The Gawler to Angaston line was officially opened in 1911 with much fanfare and excitement. The Railway Authorities commissioned a special school train for the opening, which carried 1258 children. It was a long time coming- many studies since the formation of South Australia in the mid to late nineteenth century looked into building a rail line to the Barossa but it was always deemed too expensive. In those days, the ‘fruits of the Valley’ had to be transported to Adelaide via horse and waggon- a railway was much needed to deliver fresh produce.

A quick visit to the Local History room at the Barossa Library in Nuriootpa led me to some histories of the Angaston line. I read of the celebrations commemorating the completion of the end of the line at Angaston- what an exciting day it must have been! The Governor of South Australia (his name is not recorded in this book- a quick look on Wikipedia tells me Admiral Sir Day Bosanquet was the Governor from 1909-1914) arrived to around 6000 excited onlookers. The vice regal train had been decorated by a local nurseryman: a large “A” had been formed using cornflowers and king violets on a background of ivy leaves and encircled with white everlastings.

As he stepped off the train onto the Angaston platform, various bands played the national anthem- God Save the King– , then the train backed up a little and he stood at the end of the line to give a short speech. After declaring the line open, he called upon the crowd to give three cheers, to which they happily responded. Afterwards, officials and spectators made their way to the Angas Recreation Park (now better known as ‘the oval’) for luncheon and activities. Many more speeches were given, and the entertainment was fireworks, kite flying, a Punch and Judy show and music. The children were all given a ‘box of provisions’ (meaning snacks, I guess!) and for hot drinks; a Mr T Ludlow was kept busy boiling water with the aid of six wood-fired coppers. The activities at the new adventure park over a century later are not much different- children playing, lots of picnic food and music- not so many speeches or town bands nowadays.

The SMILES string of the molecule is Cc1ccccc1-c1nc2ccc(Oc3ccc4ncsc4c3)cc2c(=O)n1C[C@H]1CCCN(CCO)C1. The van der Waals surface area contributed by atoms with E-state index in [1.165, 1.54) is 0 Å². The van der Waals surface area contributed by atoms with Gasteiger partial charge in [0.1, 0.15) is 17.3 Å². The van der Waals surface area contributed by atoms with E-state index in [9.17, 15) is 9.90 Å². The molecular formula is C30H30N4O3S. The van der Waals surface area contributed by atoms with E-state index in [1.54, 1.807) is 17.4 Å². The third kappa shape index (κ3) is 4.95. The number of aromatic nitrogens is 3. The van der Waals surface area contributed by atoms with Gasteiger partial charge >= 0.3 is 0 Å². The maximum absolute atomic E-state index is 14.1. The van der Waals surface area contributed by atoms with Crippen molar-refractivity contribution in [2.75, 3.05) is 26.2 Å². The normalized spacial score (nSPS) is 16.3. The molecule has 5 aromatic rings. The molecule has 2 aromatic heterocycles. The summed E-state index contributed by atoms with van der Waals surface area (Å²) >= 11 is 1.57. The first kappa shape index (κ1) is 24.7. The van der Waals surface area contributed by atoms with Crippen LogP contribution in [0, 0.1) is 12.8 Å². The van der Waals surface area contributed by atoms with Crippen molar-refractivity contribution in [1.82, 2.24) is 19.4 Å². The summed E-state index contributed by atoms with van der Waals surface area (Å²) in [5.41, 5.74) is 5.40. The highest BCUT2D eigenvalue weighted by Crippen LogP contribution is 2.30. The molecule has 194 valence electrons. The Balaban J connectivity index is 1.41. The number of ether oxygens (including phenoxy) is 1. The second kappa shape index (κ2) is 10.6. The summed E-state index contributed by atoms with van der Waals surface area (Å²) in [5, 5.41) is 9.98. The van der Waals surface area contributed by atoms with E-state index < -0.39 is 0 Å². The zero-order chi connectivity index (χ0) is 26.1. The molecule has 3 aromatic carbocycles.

The coming of rail to Angaston in 1911 brought a new prosperity to the town, as Adelaide people came and stayed a night or two at the local hotels. Residents renovated their shops and could afford new builds. The rail provided means of transporting cases of fresh and dried fruit and casks of wine to the city. Angaston residents could now easily get to Adelaide to visit the zoo, cinema or museum. As well as passengers, parcels and freight goods came by train and large items were collected by a horse and dray to be delivered to the Murray Street businesses. The Royal Mail came up with the passenger trains in the evenings and two postal clerks would wheel a wooden cart with large wooden spoked wheels to the railway station to collect the canvas bags of mail, to be taken to the post office for sorting.

This information board provides an excerpt of an eyewitness account of the ceremony as well as what it all meant for the people of Angaston back in 1911.

In 1917 the line was extended further north east from Nuriootpa to Truro and later a further branch off this to Penrice Quarry about 6km from Nuriootpa.’Stonie’ trains used the line to ferry soda products from Penrice quarry to Osborne until 2013. I remember waiting patiently as they chugged slowly over the crossings. I kept myself amused by counting the carriages.

Regular commuter passenger services were withdrawn in 1968 and the Barossa Wine Train stopped in 2003.

In 2010, the track between Nuriootpa and Angaston was removed and the high standard rail trail walking and cycling track was constructed. In 2020 the section of the train line between Tanunda and Nuriootpa was removed to build a giant roundabout so it looks like that is ‘the end of the line’ for rail services beyond Gawler.

The men were busy, ready with their picks and shovels, waiting for the blasts… the cutting was constructed with explosives and manpower.

Angaston is a beautiful town to walk around- I feel very lucky to live here. Not so much for cycling. I am not fit enough and there are too many hills. The Tour Down Under comes here in the summer- I am sure all these inclines excite professional cyclists and in the old days, small children with go-karts. I’ll stick to the walking trail thank you- there are cafes in all of the towns to help me recover from any effort I make to stay active and enjoy the sunshine on my face.


Photo of Angaston:

Hausler, Anne, et al. The Barossa: Federation to the Fifties: the Twentieth Century 1901-1950s. Barossa Valley Archives and Historical Trust Inc., 2017. (Barry Chinner wrote the Angaston section of this book- he let me read all his notes!)

Sallis, Roger. Railways in the Barossa Valley. Roger Sallis, 2000.